Sporting activity does not fully prevent bone demineralization at the impaired hip in athletes with amputation

Front Physiol. 2022 Oct 19:13:934622. doi: 10.3389/fphys.2022.934622. eCollection 2022.

Abstract

There is lack of information about bone mineralization at the lumbar spine and bilateral hips of athletes with unilateral lower limb amputation. The present study assessed for the first time the areal bone mineral density at the lumbar spine and at the hip of the able and impaired leg by means of Dual-Energy X-Ray Absorptiometry using a large sample (N = 40) of male athletes. Results showed that bone demineralization in athletes with unilateral lower limb amputation is found at the impaired hip but not at the lumbar spine and may therefore be site-specific. The extent of hip demineralization was influenced by the level of amputation, with about 80% of athletes with above knee amputation and 10% of athletes with below knee amputation showing areal bone mineral density below the expected range for age. Nevertheless, a reduced percentage of fat mass and a lower fat-to-lean mass ratio in the residual impaired leg as well as a greater amount of weekly training was positively associated with bone mineralization at the impaired hip (partial correlation coefficients = 0.377-0.525, p = 0.040-0.003). Results showed that participation in adapted sport has a positive effect on bone health in athletes with unilateral lower limb amputation but is not sufficient to maintain adequate levels of bone mineralization at the impaired hip in athletes with above-knee amputation. Accordingly, physical conditioners should consider implementing sporting programs, according to the severity of the impairment, aimed at improving bone mineralization at the impaired hip and improve body composition in the residual impaired leg.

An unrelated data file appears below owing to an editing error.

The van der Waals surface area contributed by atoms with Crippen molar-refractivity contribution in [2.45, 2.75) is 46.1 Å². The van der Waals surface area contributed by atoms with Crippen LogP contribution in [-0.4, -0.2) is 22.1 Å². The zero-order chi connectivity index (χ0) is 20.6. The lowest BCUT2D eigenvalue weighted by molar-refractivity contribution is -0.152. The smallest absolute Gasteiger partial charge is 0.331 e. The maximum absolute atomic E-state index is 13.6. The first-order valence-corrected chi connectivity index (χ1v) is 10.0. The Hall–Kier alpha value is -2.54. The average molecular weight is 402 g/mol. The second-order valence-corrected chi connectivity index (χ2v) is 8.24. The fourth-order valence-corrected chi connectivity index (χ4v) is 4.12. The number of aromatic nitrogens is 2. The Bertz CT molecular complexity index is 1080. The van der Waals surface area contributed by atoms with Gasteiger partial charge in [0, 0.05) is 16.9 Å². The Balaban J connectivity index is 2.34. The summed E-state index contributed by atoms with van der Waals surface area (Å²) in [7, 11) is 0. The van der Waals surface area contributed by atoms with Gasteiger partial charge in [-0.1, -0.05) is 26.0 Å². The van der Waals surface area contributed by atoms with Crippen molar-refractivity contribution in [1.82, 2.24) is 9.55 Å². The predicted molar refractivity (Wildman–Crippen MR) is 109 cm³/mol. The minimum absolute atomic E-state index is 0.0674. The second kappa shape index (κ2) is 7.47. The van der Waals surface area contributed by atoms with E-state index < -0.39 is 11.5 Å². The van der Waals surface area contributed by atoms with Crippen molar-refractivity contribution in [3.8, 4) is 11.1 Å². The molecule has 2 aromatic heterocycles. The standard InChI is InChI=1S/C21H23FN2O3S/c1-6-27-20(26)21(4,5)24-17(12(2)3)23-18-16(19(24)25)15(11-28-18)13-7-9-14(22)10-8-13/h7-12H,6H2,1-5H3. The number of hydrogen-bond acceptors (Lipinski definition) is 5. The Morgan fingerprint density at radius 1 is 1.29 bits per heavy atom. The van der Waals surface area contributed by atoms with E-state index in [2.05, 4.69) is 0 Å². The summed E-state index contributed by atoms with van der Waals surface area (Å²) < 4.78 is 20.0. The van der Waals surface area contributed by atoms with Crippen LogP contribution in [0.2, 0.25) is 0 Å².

Keywords: DXA; above-knee amputation; amputee soccer; below-knee amputation; bone health; osteoporosis; paralympic athletes; sitting volleyball.